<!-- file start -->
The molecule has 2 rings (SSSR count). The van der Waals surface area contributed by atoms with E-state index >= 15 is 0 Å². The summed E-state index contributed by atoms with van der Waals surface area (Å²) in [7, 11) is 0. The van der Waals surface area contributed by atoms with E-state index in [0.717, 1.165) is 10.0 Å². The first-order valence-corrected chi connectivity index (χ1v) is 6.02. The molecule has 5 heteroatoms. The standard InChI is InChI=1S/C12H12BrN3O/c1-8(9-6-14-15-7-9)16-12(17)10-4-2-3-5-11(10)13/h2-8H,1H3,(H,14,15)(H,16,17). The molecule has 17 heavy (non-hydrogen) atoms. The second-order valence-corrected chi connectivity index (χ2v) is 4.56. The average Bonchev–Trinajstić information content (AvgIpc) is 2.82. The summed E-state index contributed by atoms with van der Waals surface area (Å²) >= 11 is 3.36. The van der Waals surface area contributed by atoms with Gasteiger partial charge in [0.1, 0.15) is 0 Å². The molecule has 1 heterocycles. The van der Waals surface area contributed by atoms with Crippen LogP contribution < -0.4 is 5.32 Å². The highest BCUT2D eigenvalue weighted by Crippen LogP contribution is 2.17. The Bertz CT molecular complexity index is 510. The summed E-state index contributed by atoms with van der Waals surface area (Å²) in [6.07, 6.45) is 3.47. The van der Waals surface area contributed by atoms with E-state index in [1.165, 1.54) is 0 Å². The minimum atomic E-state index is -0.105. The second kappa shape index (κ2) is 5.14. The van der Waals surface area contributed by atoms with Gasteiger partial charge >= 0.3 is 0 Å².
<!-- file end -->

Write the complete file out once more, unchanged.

The molecule has 2 rings (SSSR count). The van der Waals surface area contributed by atoms with E-state index >= 15 is 0 Å². The summed E-state index contributed by atoms with van der Waals surface area (Å²) in [7, 11) is 0. The van der Waals surface area contributed by atoms with E-state index in [0.717, 1.165) is 10.0 Å². The first-order valence-corrected chi connectivity index (χ1v) is 6.02. The molecule has 5 heteroatoms. The standard InChI is InChI=1S/C12H12BrN3O/c1-8(9-6-14-15-7-9)16-12(17)10-4-2-3-5-11(10)13/h2-8H,1H3,(H,14,15)(H,16,17). The molecule has 17 heavy (non-hydrogen) atoms. The second-order valence-corrected chi connectivity index (χ2v) is 4.56. The average Bonchev–Trinajstić information content (AvgIpc) is 2.82. The summed E-state index contributed by atoms with van der Waals surface area (Å²) >= 11 is 3.36. The van der Waals surface area contributed by atoms with Gasteiger partial charge in [0.1, 0.15) is 0 Å². The molecule has 1 heterocycles. The van der Waals surface area contributed by atoms with Crippen LogP contribution < -0.4 is 5.32 Å². The highest BCUT2D eigenvalue weighted by Crippen LogP contribution is 2.17. The Bertz CT molecular complexity index is 510. The summed E-state index contributed by atoms with van der Waals surface area (Å²) in [6.07, 6.45) is 3.47. The van der Waals surface area contributed by atoms with E-state index in [1.165, 1.54) is 0 Å². The minimum atomic E-state index is -0.105. The second kappa shape index (κ2) is 5.14. The van der Waals surface area contributed by atoms with Gasteiger partial charge >= 0.3 is 0 Å².